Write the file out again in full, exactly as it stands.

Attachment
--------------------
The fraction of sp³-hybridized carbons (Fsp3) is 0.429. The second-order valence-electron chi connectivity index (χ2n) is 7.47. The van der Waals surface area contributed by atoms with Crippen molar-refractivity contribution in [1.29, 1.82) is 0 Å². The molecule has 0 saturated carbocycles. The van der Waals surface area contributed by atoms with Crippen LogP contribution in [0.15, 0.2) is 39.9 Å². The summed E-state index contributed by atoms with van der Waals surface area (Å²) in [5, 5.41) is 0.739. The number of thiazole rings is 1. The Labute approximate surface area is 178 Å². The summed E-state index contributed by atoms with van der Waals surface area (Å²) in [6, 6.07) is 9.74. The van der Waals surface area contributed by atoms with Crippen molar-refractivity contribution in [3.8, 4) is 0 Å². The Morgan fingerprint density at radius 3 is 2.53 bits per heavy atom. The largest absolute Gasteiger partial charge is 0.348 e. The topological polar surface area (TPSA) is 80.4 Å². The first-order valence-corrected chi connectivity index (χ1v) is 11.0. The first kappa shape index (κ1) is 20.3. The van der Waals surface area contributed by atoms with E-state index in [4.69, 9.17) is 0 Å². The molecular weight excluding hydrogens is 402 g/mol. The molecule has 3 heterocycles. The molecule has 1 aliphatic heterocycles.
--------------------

The fraction of sp³-hybridized carbons (Fsp3) is 0.429. The second-order valence-electron chi connectivity index (χ2n) is 7.47. The van der Waals surface area contributed by atoms with Crippen molar-refractivity contribution in [1.29, 1.82) is 0 Å². The molecule has 0 saturated carbocycles. The van der Waals surface area contributed by atoms with Crippen LogP contribution in [0.15, 0.2) is 39.9 Å². The summed E-state index contributed by atoms with van der Waals surface area (Å²) in [5, 5.41) is 0.739. The number of thiazole rings is 1. The Labute approximate surface area is 178 Å². The summed E-state index contributed by atoms with van der Waals surface area (Å²) in [6, 6.07) is 9.74. The van der Waals surface area contributed by atoms with Crippen molar-refractivity contribution in [3.8, 4) is 0 Å². The Morgan fingerprint density at radius 3 is 2.53 bits per heavy atom. The largest absolute Gasteiger partial charge is 0.348 e. The topological polar surface area (TPSA) is 80.4 Å². The first-order valence-corrected chi connectivity index (χ1v) is 11.0. The first kappa shape index (κ1) is 20.3. The van der Waals surface area contributed by atoms with E-state index in [4.69, 9.17) is 0 Å². The molecular weight excluding hydrogens is 402 g/mol. The molecule has 3 heterocycles. The molecule has 1 aliphatic heterocycles.